Back many decades ago when I was a young adult in University, I remember the religious studies department hosted a debate between an atheist biologist and a fundamentalist Christian on the existence of God. The scientist brought evidence of evolution, and the “how” of creation. There is no god behind the scenes making it all happen. We know this because we know now how it all happens. All the mysteries of the universe are, one by one, being explained by science.
The fundamentalist Christian on the other hand brought a profound trust in scripture, and personal experience of a relationship that they named as God.
The debate went back and forth, round and round, until it became clear that they were speaking different languages, trying to answer different questions, and not really listening to each other. Eventually the moderator called it by saying “a plague on both your houses”. Until you are willing to try to see the world through the eyes of the other, there will be no common ground upon which to build a genuine dialogue.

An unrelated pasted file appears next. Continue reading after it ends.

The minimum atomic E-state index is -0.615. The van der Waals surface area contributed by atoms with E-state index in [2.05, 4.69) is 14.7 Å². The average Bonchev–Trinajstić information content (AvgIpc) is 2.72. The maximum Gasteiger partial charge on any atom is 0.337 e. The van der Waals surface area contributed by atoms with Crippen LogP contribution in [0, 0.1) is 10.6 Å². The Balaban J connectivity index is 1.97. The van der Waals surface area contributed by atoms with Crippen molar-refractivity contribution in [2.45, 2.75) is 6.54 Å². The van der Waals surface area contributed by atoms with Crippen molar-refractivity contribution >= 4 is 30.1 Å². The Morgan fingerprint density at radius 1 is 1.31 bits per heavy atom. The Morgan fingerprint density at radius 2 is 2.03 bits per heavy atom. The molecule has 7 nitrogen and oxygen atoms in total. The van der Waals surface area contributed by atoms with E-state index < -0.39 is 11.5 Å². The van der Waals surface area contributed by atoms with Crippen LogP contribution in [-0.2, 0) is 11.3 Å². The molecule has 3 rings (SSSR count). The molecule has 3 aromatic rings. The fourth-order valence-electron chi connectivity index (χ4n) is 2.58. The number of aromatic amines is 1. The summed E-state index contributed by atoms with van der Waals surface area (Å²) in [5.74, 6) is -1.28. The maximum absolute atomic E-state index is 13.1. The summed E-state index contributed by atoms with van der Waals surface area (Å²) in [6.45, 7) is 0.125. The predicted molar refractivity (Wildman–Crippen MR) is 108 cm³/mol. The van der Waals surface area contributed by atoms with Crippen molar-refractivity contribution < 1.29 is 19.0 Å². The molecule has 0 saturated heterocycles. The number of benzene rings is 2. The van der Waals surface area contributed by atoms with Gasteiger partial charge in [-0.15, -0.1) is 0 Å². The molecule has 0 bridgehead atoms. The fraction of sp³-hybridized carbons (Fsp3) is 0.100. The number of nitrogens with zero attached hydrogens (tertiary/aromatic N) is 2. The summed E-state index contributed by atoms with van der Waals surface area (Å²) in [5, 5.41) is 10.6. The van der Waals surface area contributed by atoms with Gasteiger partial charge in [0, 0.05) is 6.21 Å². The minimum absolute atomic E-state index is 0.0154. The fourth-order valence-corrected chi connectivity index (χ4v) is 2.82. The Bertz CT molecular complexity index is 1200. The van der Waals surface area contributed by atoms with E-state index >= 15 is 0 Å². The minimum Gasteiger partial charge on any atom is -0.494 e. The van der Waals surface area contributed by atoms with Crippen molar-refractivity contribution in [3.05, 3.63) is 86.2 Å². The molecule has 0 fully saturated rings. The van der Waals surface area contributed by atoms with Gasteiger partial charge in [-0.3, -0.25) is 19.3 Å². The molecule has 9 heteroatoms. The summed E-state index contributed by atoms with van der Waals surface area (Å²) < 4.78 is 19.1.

Seeing ourselves and the world through the eyes of another takes risk, humility, openness, trust. This Sunday as we continue our exploration of the early Christian community we hear the story of Paul in Athens. He is struck by the shrines and places of worship all over the city paying homage to the pantheon of Roman and Greek gods until he comes across shrine with the inscription “to the unknown god.”
What if, instead of holding our faith like a position to be defended, we took seriously how hard it is to know anything about God, the great and holy Mystery? What if we listened with genuine curiosity to the perspective of another, including folks who view life and faith very differently than us? What if we offered our view on the world generously and lovingly in the hopes that our perspective might bring solice, hope, peace, and joy to others? Maybe we might come to know just a little bit more about ourselves, our neighbors, and maybe, just maybe even God.
See you Sunday.